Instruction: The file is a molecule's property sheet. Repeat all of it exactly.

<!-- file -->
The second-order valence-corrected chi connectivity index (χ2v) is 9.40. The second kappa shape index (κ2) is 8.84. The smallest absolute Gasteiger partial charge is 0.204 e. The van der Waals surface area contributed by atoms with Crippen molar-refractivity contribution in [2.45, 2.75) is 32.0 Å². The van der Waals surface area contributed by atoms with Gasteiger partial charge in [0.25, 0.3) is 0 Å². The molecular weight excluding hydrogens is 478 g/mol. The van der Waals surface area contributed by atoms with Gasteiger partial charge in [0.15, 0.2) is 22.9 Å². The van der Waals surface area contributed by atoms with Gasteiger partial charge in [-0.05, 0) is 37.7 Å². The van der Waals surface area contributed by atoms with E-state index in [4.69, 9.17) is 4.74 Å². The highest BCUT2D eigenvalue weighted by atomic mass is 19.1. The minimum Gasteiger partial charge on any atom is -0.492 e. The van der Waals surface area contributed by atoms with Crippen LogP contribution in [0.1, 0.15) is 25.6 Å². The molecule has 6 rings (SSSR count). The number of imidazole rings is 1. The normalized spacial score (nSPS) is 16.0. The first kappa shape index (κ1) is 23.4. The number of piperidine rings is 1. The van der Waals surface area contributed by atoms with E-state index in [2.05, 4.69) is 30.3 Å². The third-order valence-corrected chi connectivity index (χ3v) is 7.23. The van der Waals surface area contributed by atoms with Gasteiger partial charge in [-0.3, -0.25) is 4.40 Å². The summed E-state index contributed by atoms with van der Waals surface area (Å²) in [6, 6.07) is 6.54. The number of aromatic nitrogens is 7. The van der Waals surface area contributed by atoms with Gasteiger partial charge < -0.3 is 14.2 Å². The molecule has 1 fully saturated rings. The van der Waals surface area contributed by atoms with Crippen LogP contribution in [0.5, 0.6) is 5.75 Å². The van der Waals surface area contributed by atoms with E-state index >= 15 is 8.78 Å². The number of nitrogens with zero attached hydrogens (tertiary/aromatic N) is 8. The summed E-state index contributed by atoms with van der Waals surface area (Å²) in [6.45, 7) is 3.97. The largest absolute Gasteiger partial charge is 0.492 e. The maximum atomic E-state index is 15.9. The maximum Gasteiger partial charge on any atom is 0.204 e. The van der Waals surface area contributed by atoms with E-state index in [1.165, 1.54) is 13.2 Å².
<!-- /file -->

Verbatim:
The second-order valence-corrected chi connectivity index (χ2v) is 9.40. The second kappa shape index (κ2) is 8.84. The smallest absolute Gasteiger partial charge is 0.204 e. The van der Waals surface area contributed by atoms with Crippen molar-refractivity contribution in [2.45, 2.75) is 32.0 Å². The van der Waals surface area contributed by atoms with Gasteiger partial charge in [0.25, 0.3) is 0 Å². The molecular weight excluding hydrogens is 478 g/mol. The van der Waals surface area contributed by atoms with Gasteiger partial charge in [0.15, 0.2) is 22.9 Å². The van der Waals surface area contributed by atoms with Gasteiger partial charge in [-0.05, 0) is 37.7 Å². The van der Waals surface area contributed by atoms with E-state index in [4.69, 9.17) is 4.74 Å². The highest BCUT2D eigenvalue weighted by atomic mass is 19.1. The minimum Gasteiger partial charge on any atom is -0.492 e. The van der Waals surface area contributed by atoms with Crippen LogP contribution in [0.1, 0.15) is 25.6 Å². The molecule has 6 rings (SSSR count). The number of imidazole rings is 1. The normalized spacial score (nSPS) is 16.0. The first kappa shape index (κ1) is 23.4. The number of piperidine rings is 1. The van der Waals surface area contributed by atoms with E-state index in [2.05, 4.69) is 30.3 Å². The third-order valence-corrected chi connectivity index (χ3v) is 7.23. The van der Waals surface area contributed by atoms with Gasteiger partial charge in [-0.3, -0.25) is 4.40 Å². The summed E-state index contributed by atoms with van der Waals surface area (Å²) in [6, 6.07) is 6.54. The number of aromatic nitrogens is 7. The van der Waals surface area contributed by atoms with Gasteiger partial charge < -0.3 is 14.2 Å². The molecule has 1 fully saturated rings. The van der Waals surface area contributed by atoms with Crippen LogP contribution in [0.5, 0.6) is 5.75 Å². The van der Waals surface area contributed by atoms with E-state index >= 15 is 8.78 Å². The number of nitrogens with zero attached hydrogens (tertiary/aromatic N) is 8. The summed E-state index contributed by atoms with van der Waals surface area (Å²) in [6.45, 7) is 3.97. The largest absolute Gasteiger partial charge is 0.492 e. The maximum atomic E-state index is 15.9. The maximum Gasteiger partial charge on any atom is 0.204 e. The van der Waals surface area contributed by atoms with E-state index in [1.165, 1.54) is 13.2 Å².